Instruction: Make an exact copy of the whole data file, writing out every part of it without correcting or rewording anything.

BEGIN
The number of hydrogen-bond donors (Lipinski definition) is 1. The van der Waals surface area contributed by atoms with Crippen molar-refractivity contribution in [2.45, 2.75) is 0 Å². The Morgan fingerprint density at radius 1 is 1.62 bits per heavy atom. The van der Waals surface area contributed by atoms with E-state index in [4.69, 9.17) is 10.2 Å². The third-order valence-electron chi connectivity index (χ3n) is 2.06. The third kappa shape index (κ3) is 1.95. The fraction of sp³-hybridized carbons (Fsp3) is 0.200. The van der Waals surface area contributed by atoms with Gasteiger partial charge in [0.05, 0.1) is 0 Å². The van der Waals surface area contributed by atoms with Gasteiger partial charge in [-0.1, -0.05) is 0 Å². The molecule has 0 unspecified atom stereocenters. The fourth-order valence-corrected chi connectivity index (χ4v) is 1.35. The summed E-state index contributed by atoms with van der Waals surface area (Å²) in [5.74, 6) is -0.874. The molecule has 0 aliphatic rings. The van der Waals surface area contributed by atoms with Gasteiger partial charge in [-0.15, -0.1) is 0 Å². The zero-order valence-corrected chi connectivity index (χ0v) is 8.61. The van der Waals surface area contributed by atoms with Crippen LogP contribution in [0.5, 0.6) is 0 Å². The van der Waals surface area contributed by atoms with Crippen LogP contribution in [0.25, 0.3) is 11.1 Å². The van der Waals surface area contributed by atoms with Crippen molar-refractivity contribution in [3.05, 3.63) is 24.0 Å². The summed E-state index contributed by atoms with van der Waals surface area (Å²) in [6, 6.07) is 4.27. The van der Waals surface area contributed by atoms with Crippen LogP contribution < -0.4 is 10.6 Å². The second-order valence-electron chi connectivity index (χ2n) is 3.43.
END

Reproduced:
The number of hydrogen-bond donors (Lipinski definition) is 1. The van der Waals surface area contributed by atoms with Crippen molar-refractivity contribution in [2.45, 2.75) is 0 Å². The Morgan fingerprint density at radius 1 is 1.62 bits per heavy atom. The van der Waals surface area contributed by atoms with E-state index in [4.69, 9.17) is 10.2 Å². The third-order valence-electron chi connectivity index (χ3n) is 2.06. The third kappa shape index (κ3) is 1.95. The fraction of sp³-hybridized carbons (Fsp3) is 0.200. The van der Waals surface area contributed by atoms with Gasteiger partial charge in [0.05, 0.1) is 0 Å². The van der Waals surface area contributed by atoms with Gasteiger partial charge in [-0.1, -0.05) is 0 Å². The molecule has 0 unspecified atom stereocenters. The fourth-order valence-corrected chi connectivity index (χ4v) is 1.35. The summed E-state index contributed by atoms with van der Waals surface area (Å²) in [5.74, 6) is -0.874. The molecule has 0 aliphatic rings. The van der Waals surface area contributed by atoms with Gasteiger partial charge in [-0.15, -0.1) is 0 Å². The zero-order valence-corrected chi connectivity index (χ0v) is 8.61. The van der Waals surface area contributed by atoms with Crippen LogP contribution in [0.5, 0.6) is 0 Å². The van der Waals surface area contributed by atoms with Crippen LogP contribution in [0.25, 0.3) is 11.1 Å². The van der Waals surface area contributed by atoms with Crippen molar-refractivity contribution in [3.05, 3.63) is 24.0 Å². The summed E-state index contributed by atoms with van der Waals surface area (Å²) in [6, 6.07) is 4.27. The van der Waals surface area contributed by atoms with Crippen LogP contribution < -0.4 is 10.6 Å². The second-order valence-electron chi connectivity index (χ2n) is 3.43.